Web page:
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Tag : thor ransomware

The Thor ransomware infection chain

The Windows infection dubbed Thor represents a widespread ransomware lineage. It started with a Trojan that encrypted victims’ files and appended them with the .locky extension. As the time went by, the criminals in charge were making tweaks to their code. The latest update has brought about a new .thor extension, new ransom notes, and a number of changes imperceptible to the naked eye.

Thor is the first sample from this family that completely switched from online to offline data encryption, although some unsuccessful experiments in this regard had taken place earlier. Offline, or autopilot, encryption means that the ransomware is a self-contained threat which can operate without reaching its Command and Control infrastructure for commands and crypto keys. To the average victim, this means that their security setup is less likely to detect the pest and prevent it from rendering their files inaccessible.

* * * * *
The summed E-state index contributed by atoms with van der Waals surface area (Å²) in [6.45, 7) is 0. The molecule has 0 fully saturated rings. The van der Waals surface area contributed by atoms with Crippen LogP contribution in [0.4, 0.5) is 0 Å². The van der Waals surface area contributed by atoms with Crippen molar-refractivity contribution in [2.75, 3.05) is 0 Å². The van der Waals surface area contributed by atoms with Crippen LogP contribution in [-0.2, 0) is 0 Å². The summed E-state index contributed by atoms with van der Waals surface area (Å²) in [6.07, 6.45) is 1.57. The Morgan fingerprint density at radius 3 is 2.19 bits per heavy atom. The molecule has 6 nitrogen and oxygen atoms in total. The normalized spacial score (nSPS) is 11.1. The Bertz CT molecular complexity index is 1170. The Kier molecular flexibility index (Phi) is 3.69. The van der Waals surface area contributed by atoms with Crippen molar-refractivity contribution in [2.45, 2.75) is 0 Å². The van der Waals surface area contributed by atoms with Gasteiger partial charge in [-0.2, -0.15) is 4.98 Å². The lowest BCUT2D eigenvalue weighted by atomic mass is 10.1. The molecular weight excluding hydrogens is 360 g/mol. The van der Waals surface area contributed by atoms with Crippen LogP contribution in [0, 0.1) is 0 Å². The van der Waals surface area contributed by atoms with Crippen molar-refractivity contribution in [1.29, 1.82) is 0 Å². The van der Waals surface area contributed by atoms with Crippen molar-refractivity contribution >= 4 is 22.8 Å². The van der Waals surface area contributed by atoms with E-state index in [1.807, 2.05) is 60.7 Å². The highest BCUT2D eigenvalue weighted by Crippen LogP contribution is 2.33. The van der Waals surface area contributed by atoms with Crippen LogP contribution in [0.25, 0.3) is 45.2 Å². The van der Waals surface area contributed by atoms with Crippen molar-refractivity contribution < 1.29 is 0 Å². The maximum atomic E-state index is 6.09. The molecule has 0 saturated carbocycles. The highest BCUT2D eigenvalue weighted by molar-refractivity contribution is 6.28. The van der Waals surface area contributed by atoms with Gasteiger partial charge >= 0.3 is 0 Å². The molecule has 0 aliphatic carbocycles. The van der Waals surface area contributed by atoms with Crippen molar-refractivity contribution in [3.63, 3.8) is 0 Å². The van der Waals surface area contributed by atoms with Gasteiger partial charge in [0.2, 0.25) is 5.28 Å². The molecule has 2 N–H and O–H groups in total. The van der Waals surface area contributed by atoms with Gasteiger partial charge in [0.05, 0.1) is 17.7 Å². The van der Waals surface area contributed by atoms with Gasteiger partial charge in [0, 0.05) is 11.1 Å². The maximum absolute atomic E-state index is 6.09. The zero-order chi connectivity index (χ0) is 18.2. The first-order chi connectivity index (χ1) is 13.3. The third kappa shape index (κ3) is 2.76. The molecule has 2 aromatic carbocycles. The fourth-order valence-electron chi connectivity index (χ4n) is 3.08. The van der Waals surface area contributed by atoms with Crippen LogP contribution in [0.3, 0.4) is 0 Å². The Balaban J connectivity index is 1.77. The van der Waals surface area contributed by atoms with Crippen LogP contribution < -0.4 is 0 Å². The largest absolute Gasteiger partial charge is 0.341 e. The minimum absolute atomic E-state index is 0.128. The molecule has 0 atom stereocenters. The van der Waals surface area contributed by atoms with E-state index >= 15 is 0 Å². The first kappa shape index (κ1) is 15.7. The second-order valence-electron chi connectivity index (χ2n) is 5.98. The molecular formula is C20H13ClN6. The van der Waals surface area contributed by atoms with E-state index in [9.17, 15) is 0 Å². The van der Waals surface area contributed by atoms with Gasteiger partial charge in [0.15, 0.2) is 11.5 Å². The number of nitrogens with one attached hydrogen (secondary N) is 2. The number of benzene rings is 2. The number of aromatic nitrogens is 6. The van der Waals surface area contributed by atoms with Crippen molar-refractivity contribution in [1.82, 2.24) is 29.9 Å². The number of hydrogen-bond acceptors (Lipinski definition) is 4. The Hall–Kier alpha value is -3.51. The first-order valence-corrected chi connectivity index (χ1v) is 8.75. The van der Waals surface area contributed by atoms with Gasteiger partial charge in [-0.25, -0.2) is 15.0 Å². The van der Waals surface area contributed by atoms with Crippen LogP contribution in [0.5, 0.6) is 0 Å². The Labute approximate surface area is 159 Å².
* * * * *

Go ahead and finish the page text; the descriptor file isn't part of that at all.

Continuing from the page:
The way this malady proliferates isn’t too technically complex. Its distributors use a botnet to spawn numerous spam messages to a vast range of targets, including end users and organizations. When such an email is received, the recipient will see an attached file masqueraded as a budget forecast, invoice, subscription cancellation request, failed delivery report, order information or some other arresting document. The ZIP archive, when extracted, returns a JS or VBS file that activates the ransomware installation routine.

When inside a computer, this offending program encrypts all personal data, makes filenames unidentifiable and concatenates them with the .thor extension. Then, it drops ransom notes named _WHAT_is.html and _WHAT_is.bmp, the latter taking over the desktop wallpaper. These documents tell the victim to go to a Tor gateway called Locky Decryptor page and send 0.5 Bitcoins to a wallet address provided there. Unfortunately, there is no free tool that restores encrypted .thor files. The applicable defenses revolve around exercising caution with spam and having a plan B, where file backups pose the best mitigation strategy with ransomware.